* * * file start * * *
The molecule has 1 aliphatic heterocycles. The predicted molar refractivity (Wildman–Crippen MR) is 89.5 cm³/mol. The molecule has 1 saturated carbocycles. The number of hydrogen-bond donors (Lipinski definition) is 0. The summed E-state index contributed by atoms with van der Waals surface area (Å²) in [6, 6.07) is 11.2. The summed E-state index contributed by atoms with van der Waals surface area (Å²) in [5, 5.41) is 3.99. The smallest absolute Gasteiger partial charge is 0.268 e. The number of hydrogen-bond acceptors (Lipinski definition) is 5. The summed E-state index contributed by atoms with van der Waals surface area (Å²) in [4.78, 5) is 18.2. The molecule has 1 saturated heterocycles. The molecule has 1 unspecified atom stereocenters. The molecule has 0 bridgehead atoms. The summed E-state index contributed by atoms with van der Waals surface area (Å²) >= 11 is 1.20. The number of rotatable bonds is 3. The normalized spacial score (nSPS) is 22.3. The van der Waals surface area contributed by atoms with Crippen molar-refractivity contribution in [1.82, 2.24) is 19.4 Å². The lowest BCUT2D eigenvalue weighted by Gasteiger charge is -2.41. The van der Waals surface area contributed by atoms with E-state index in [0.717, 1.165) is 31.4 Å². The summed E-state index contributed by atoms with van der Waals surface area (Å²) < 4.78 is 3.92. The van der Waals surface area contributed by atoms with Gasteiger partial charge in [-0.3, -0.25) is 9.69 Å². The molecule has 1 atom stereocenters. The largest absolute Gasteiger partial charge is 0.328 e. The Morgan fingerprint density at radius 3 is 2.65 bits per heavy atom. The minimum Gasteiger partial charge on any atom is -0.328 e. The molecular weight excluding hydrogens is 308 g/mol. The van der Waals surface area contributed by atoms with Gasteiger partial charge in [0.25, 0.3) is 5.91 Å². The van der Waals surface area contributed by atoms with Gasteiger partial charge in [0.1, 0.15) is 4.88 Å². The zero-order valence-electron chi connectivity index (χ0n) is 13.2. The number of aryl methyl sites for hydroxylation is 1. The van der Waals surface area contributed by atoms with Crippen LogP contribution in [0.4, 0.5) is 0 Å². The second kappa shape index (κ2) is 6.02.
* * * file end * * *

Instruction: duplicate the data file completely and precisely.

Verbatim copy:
The molecule has 1 aliphatic heterocycles. The predicted molar refractivity (Wildman–Crippen MR) is 89.5 cm³/mol. The molecule has 1 saturated carbocycles. The number of hydrogen-bond donors (Lipinski definition) is 0. The summed E-state index contributed by atoms with van der Waals surface area (Å²) in [6, 6.07) is 11.2. The summed E-state index contributed by atoms with van der Waals surface area (Å²) in [5, 5.41) is 3.99. The smallest absolute Gasteiger partial charge is 0.268 e. The number of hydrogen-bond acceptors (Lipinski definition) is 5. The summed E-state index contributed by atoms with van der Waals surface area (Å²) in [4.78, 5) is 18.2. The molecule has 1 saturated heterocycles. The molecule has 1 unspecified atom stereocenters. The molecule has 0 bridgehead atoms. The summed E-state index contributed by atoms with van der Waals surface area (Å²) >= 11 is 1.20. The number of rotatable bonds is 3. The normalized spacial score (nSPS) is 22.3. The van der Waals surface area contributed by atoms with Crippen molar-refractivity contribution in [1.82, 2.24) is 19.4 Å². The lowest BCUT2D eigenvalue weighted by Gasteiger charge is -2.41. The van der Waals surface area contributed by atoms with E-state index in [0.717, 1.165) is 31.4 Å². The summed E-state index contributed by atoms with van der Waals surface area (Å²) < 4.78 is 3.92. The van der Waals surface area contributed by atoms with Gasteiger partial charge in [-0.3, -0.25) is 9.69 Å². The molecule has 1 atom stereocenters. The largest absolute Gasteiger partial charge is 0.328 e. The Morgan fingerprint density at radius 3 is 2.65 bits per heavy atom. The minimum Gasteiger partial charge on any atom is -0.328 e. The molecular weight excluding hydrogens is 308 g/mol. The van der Waals surface area contributed by atoms with Gasteiger partial charge in [0.25, 0.3) is 5.91 Å². The van der Waals surface area contributed by atoms with Gasteiger partial charge in [0.1, 0.15) is 4.88 Å². The zero-order valence-electron chi connectivity index (χ0n) is 13.2. The number of aryl methyl sites for hydroxylation is 1. The van der Waals surface area contributed by atoms with Crippen LogP contribution in [0.4, 0.5) is 0 Å². The second kappa shape index (κ2) is 6.02.